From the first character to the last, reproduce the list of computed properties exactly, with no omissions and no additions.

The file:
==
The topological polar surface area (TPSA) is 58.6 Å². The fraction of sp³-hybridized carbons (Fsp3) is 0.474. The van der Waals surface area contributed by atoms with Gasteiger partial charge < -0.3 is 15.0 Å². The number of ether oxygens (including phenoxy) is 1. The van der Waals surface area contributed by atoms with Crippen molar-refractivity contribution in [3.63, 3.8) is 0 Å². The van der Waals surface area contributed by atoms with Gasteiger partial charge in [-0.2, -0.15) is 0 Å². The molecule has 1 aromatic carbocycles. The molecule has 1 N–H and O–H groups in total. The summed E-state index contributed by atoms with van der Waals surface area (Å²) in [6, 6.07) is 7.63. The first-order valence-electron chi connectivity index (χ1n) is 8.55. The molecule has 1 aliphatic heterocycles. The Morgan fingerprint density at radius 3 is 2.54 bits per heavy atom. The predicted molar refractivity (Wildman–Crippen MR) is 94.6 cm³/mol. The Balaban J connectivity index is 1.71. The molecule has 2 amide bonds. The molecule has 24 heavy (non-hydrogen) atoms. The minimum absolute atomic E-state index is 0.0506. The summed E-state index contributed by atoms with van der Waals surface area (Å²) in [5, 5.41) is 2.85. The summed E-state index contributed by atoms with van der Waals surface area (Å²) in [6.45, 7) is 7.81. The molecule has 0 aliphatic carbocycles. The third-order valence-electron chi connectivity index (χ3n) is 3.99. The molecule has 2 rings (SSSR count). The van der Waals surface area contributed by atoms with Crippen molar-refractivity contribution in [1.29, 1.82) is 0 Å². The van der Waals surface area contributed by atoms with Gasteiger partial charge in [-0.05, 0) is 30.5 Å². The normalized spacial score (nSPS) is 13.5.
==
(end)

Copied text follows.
The topological polar surface area (TPSA) is 58.6 Å². The fraction of sp³-hybridized carbons (Fsp3) is 0.474. The van der Waals surface area contributed by atoms with Gasteiger partial charge < -0.3 is 15.0 Å². The number of ether oxygens (including phenoxy) is 1. The van der Waals surface area contributed by atoms with Crippen molar-refractivity contribution in [3.63, 3.8) is 0 Å². The van der Waals surface area contributed by atoms with Gasteiger partial charge in [-0.2, -0.15) is 0 Å². The molecule has 1 aromatic carbocycles. The molecule has 1 N–H and O–H groups in total. The summed E-state index contributed by atoms with van der Waals surface area (Å²) in [6, 6.07) is 7.63. The first-order valence-electron chi connectivity index (χ1n) is 8.55. The molecule has 1 aliphatic heterocycles. The Morgan fingerprint density at radius 3 is 2.54 bits per heavy atom. The predicted molar refractivity (Wildman–Crippen MR) is 94.6 cm³/mol. The Balaban J connectivity index is 1.71. The molecule has 2 amide bonds. The molecule has 24 heavy (non-hydrogen) atoms. The minimum absolute atomic E-state index is 0.0506. The summed E-state index contributed by atoms with van der Waals surface area (Å²) in [5, 5.41) is 2.85. The summed E-state index contributed by atoms with van der Waals surface area (Å²) in [6.45, 7) is 7.81. The molecule has 0 aliphatic carbocycles. The third-order valence-electron chi connectivity index (χ3n) is 3.99. The molecule has 2 rings (SSSR count). The van der Waals surface area contributed by atoms with Crippen molar-refractivity contribution in [1.29, 1.82) is 0 Å². The van der Waals surface area contributed by atoms with Gasteiger partial charge in [-0.05, 0) is 30.5 Å². The normalized spacial score (nSPS) is 13.5.